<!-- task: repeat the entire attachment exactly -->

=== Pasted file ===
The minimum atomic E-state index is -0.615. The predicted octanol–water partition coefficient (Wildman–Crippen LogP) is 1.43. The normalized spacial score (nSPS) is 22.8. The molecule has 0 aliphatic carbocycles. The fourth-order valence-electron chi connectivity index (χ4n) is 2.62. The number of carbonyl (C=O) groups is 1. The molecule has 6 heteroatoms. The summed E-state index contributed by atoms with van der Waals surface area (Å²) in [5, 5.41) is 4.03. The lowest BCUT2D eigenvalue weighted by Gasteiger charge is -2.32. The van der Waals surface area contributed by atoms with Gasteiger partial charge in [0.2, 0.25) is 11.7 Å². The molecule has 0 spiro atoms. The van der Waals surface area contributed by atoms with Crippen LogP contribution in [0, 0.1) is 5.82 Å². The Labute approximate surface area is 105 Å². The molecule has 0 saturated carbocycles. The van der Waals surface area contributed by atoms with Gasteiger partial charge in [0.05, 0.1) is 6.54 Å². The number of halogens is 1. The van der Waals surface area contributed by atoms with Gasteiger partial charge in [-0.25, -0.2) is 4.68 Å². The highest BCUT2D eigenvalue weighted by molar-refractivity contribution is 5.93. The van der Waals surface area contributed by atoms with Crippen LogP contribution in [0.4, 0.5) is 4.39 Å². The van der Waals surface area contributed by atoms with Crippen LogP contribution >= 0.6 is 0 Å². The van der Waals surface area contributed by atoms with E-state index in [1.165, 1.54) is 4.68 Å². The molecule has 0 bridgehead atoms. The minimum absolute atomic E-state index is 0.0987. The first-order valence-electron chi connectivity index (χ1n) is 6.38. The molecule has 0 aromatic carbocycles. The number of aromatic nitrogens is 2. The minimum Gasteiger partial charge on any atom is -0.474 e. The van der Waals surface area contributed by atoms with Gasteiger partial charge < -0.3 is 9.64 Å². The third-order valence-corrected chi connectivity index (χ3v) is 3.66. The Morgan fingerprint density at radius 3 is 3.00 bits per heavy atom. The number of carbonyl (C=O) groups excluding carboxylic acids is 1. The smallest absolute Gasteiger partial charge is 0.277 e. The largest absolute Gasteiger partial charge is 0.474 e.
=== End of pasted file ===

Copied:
The minimum atomic E-state index is -0.615. The predicted octanol–water partition coefficient (Wildman–Crippen LogP) is 1.43. The normalized spacial score (nSPS) is 22.8. The molecule has 0 aliphatic carbocycles. The fourth-order valence-electron chi connectivity index (χ4n) is 2.62. The number of carbonyl (C=O) groups is 1. The molecule has 6 heteroatoms. The summed E-state index contributed by atoms with van der Waals surface area (Å²) in [5, 5.41) is 4.03. The lowest BCUT2D eigenvalue weighted by Gasteiger charge is -2.32. The van der Waals surface area contributed by atoms with Gasteiger partial charge in [0.2, 0.25) is 11.7 Å². The molecule has 0 spiro atoms. The van der Waals surface area contributed by atoms with Crippen LogP contribution in [0, 0.1) is 5.82 Å². The Labute approximate surface area is 105 Å². The molecule has 0 saturated carbocycles. The van der Waals surface area contributed by atoms with Gasteiger partial charge in [0.05, 0.1) is 6.54 Å². The number of halogens is 1. The van der Waals surface area contributed by atoms with Gasteiger partial charge in [-0.25, -0.2) is 4.68 Å². The highest BCUT2D eigenvalue weighted by molar-refractivity contribution is 5.93. The van der Waals surface area contributed by atoms with Crippen LogP contribution in [0.4, 0.5) is 4.39 Å². The van der Waals surface area contributed by atoms with Crippen LogP contribution >= 0.6 is 0 Å². The van der Waals surface area contributed by atoms with E-state index in [1.165, 1.54) is 4.68 Å². The molecule has 0 bridgehead atoms. The minimum absolute atomic E-state index is 0.0987. The first-order valence-electron chi connectivity index (χ1n) is 6.38. The molecule has 0 aromatic carbocycles. The number of aromatic nitrogens is 2. The minimum Gasteiger partial charge on any atom is -0.474 e. The van der Waals surface area contributed by atoms with Gasteiger partial charge < -0.3 is 9.64 Å². The third-order valence-corrected chi connectivity index (χ3v) is 3.66. The Morgan fingerprint density at radius 3 is 3.00 bits per heavy atom. The number of carbonyl (C=O) groups excluding carboxylic acids is 1. The smallest absolute Gasteiger partial charge is 0.277 e. The largest absolute Gasteiger partial charge is 0.474 e.